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His Sermons Were Chariots of God: Remembering an Unforgettable Pastor

That Sunday evening, between the hours of 7:00 and 9:15, is permanently etched into my memory banks. I was 17 and had just arrived in Aberdeen, “The Granite City” (as it has long been known because so many of its buildings and houses are constructed of gray granite).

I was there to begin my studies at the university. I had never seen it before and knew almost nothing about it. But my first duty was already on my mind: “When Sinclair goes to Aberdeen,” an acquaintance of my father had said to him, “tell him to go to hear Willie Still of Gilcomston South Church — he gives great Bible readings.” Following up on that suggestion has left a permanent mark on my life and, I trust, on my ministry.

First Service at the ‘Gilc’

I had never heard of Willie Still and had no idea where Gilcomston South Church might be — “Gilc,” as I later discovered people referred to it. And as for “Bible readings” — I had no real concept of what they were. But having attended morning worship at the college chapel, I walked into the town center to find out where “Gilc” was, came back to my residence for a meal, and returned at the stated hour of 7:00 for the evening service.

Around 7:25, after singing and two prayers, a seemingly elderly, balding figure in the distant pulpit began to read from the Old Testament. He took around half an hour to read through two chapters, interspersing the reading with a variety of fascinating comments (he did not know then, I suspect, that the Westminster Assembly’s Directory for Public Worship frowned on such interruptions to the reading of the sacred text!).

Then we sang a hymn. I stood standing at the end of the last verse, but realized everyone else was sitting down. Assuming this was a signal that instead of a benediction there would be a closing prayer, I bowed my head and closed my eyes. It took only a second or two, however, to realize that the words I was hearing were not the opening words of a prayer but the first words of a sermon. An hour and fifteen minutes later, he pronounced a vigorous “Amen! Let us sing hymn number . . .” — and then, at last, the benediction.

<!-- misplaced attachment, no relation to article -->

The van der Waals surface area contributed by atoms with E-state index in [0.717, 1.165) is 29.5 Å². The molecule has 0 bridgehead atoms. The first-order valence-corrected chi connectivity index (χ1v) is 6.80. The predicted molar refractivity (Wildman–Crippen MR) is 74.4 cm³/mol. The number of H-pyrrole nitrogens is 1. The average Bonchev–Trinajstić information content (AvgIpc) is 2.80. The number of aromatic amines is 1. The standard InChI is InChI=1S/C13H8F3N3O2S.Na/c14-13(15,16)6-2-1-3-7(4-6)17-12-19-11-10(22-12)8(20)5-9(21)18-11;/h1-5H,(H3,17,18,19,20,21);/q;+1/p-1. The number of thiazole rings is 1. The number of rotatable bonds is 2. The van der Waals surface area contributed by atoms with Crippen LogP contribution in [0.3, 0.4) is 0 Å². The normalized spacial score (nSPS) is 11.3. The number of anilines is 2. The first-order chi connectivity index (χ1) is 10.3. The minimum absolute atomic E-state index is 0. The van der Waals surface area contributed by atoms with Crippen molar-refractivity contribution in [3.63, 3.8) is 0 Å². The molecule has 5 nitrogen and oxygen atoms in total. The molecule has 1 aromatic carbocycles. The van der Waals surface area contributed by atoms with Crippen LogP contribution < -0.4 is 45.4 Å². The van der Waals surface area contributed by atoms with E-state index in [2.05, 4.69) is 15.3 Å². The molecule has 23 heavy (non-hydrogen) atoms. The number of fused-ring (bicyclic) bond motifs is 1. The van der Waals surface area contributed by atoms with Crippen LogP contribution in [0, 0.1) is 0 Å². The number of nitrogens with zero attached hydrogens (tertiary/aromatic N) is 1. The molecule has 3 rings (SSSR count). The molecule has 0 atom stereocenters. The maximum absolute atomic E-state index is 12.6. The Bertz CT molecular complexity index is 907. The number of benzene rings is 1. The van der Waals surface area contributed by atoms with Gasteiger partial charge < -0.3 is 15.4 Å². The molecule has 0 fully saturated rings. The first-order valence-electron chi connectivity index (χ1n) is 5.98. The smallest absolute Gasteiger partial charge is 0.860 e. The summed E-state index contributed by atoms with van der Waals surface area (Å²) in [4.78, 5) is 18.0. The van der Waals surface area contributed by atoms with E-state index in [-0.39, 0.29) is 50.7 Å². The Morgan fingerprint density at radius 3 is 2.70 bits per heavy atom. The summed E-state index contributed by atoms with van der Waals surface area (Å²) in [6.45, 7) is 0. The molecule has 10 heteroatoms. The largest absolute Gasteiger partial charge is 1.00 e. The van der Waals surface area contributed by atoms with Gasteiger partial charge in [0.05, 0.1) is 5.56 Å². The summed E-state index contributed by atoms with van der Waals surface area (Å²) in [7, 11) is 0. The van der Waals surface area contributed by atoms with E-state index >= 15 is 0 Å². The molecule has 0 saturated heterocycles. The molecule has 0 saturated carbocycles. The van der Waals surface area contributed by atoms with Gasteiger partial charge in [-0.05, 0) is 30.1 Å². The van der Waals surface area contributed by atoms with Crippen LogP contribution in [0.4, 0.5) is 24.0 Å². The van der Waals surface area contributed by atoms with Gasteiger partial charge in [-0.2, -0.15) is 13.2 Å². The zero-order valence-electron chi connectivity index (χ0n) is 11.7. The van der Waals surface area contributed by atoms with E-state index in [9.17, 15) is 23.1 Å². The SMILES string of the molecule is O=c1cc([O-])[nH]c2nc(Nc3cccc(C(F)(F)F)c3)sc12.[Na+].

A “Bible Reading,” I realized after a few weeks, was not what Mr. Still had done earlier in the service. It was evangelical speak for systematic exposition, what is traditionally referred to as the lectio continua approach to biblical exposition. That approach is now so common that many have little idea how novel it seemed in the post-war English-speaking world.

I was shy and socially a little awkward (only a little?). It was another eighteen months before I spoke to him for the first time.

Meeting Mr. Still

Born in 1911, Mr. Still became minister of Gilcomston South Church in 1945. He remained there for over fifty years. He was my minister for six years and remained a mentor and friend until his death in 1997.

It would be difficult to calculate what I owe to Mr. Still. We were very differently wired. His preaching style was not one I could have or should have imitated — perhaps mercifully. Because of illness, he had received little or no formal education between his early teens and his mid-twenties. That lacuna left its mark on the way he thought — rarely, it seemed, in a straight logical line, although on many occasions he would follow a biblical-theological line through the whole Bible in order to bring depth to the passage from which he was preaching. I often thought that listening to him was like watching a deep-sea diver disappear into the water, eventually surfacing with a precious pearl in hand.

His conduct of worship was one of his spiritual gifts — “bathed in prayer,” as he often said. The church met for prayer on Saturday evenings, summoned by the weekly Lord’s Day announcement, “The elders will meet for prayer at 7:00 and the congregation at 7:30.” The meeting usually concluded just before ten o’clock in the evening — but in those hours it was often difficult to get a word in edgeways, such was the flow of prayer.